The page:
Once the teak was up and the benches cleaned, Capt. Kelly sealed each hole with epoxy to keep the rain out.  There were a lot of holes to seal.



After two coats of primer and a coat of sanded paint. (The sand is to prevent slipping when standing on the seats.)  The cockpit was ready to go.  So we took our friends, visiting from Phoenix, Kathy & Scott for a sail in Galveston Bay.

One item we will add are cockpit cushions to make it a more comfy ride.

Kathy & Capt. Kelly enjoying the cockpit
Scott enjoying the bow

Sailing Happy!

The Boat Wife

Kathy & the Boat Wife (Kelly)


A Sea of Green

Around Here:  The heavy spring rains knock loose the Hydrilla that flourish in Clear Creek.  Green rafts of Hydrilla drift into Clear Lake.  The marina we are in seems to attract the floating foliage and this is a problem.

As you can see it’s take over a few of the slips.

Hydrilla 1

The staff works at scooping it out, one pitchfork at a time.


Hydrilla 5


According to our dock neighor, Jack this Sea of Green will eventually rot in the brackish water causing a stench in the heat and then eventually sink to the bottom of an already shallow marina.  That’s why this young 80-something is on his knees to pull it out.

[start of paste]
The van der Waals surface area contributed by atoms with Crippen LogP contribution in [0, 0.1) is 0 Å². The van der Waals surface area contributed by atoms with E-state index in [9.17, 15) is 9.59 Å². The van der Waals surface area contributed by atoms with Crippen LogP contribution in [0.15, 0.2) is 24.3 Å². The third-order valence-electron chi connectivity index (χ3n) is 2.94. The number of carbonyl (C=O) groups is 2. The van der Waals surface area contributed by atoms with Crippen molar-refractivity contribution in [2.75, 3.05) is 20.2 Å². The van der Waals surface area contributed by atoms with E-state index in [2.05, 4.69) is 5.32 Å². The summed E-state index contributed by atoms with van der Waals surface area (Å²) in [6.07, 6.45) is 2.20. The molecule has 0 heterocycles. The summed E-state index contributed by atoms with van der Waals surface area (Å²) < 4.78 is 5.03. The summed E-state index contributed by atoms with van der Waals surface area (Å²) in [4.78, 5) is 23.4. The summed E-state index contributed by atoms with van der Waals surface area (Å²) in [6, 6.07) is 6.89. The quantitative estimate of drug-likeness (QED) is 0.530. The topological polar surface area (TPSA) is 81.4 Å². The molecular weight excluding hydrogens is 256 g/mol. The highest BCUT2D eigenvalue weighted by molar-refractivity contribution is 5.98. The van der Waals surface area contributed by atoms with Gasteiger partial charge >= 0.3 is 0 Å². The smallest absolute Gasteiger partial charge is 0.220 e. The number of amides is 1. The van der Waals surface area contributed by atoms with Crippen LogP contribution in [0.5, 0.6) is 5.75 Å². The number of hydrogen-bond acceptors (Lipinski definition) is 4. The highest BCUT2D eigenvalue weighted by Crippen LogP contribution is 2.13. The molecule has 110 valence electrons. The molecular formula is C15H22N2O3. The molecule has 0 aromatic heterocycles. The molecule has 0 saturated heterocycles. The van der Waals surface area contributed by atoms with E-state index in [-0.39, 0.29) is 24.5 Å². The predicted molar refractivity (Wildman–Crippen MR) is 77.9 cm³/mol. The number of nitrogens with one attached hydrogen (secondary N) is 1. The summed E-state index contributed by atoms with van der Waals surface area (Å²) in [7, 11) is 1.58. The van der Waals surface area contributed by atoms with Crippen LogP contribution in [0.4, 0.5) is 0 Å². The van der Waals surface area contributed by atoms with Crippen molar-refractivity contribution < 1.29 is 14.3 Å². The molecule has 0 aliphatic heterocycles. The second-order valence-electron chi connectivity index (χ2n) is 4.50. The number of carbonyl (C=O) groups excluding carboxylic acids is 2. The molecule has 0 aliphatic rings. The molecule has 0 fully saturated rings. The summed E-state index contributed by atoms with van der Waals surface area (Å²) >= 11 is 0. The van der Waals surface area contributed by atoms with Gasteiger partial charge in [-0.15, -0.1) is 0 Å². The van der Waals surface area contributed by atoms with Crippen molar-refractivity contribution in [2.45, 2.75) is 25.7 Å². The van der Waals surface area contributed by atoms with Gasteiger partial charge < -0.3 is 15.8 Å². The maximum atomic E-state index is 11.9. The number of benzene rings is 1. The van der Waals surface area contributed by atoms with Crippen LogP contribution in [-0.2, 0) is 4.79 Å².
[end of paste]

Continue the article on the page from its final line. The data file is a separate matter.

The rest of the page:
Kelly decided to give him a hand.



I’ve noticed that it also brings in spiders, snakes & who knows what other creatures.  The only good thing I see from the hydrilla is a pretty flower that blooms from it.

hydrilla 4

That’s the news around here.

Fair Winds from the Boat Wife.


Rainfall – Houston vs. Seattle

Every other week it seems like rain is in our Houston area forecast.  So it begs the question…Does it rain more in Houston or  Seattle (where we used to live)?

Marina Rain
Rain Cloud Form Over our Marina

According to this site….Average Annual Precipitation by City

Houston Gets  More Rain!

149 Days of Rain 37.7 inches

104 Days of Rain 49.8 inches

But Seattle has the reputation of a rainy city.  Our observation is that Seattle has more “drizzle” rain days – 149 in fact.  Where as the rain in Houston, like a NFL Line Backer, hits you hard and fast.

Driving the glistening streets of Houston, we compare our rain experiences in the two cities.  When we arrive at the marina, we stop the car, open our umbrellas and race back to the dry, comfy boat.

Driving in the RainApril Showers Bring May Flowers

Fair Winds!

Boat Wife

Tanks for Water

One chore on Trini  is filling the fresh water tanks.  We fill the tanks once a month.  Each tank holds about 100 gallons.

Water Tanks
Boat Wife filling the tank – Where’s the Captain

Most of our water usage is for washing dishes or our hands and drinking water.  (We shower at the marina showers).

As I fill the tanks on deck, the Captain monitors the amount below by sticking a dowel in the tank to determine how full it gets.

Water Deck Plate
Water Deck Plate

To make this chore easier, we could hook up a water-line to our boat but this can pose a couple of problems.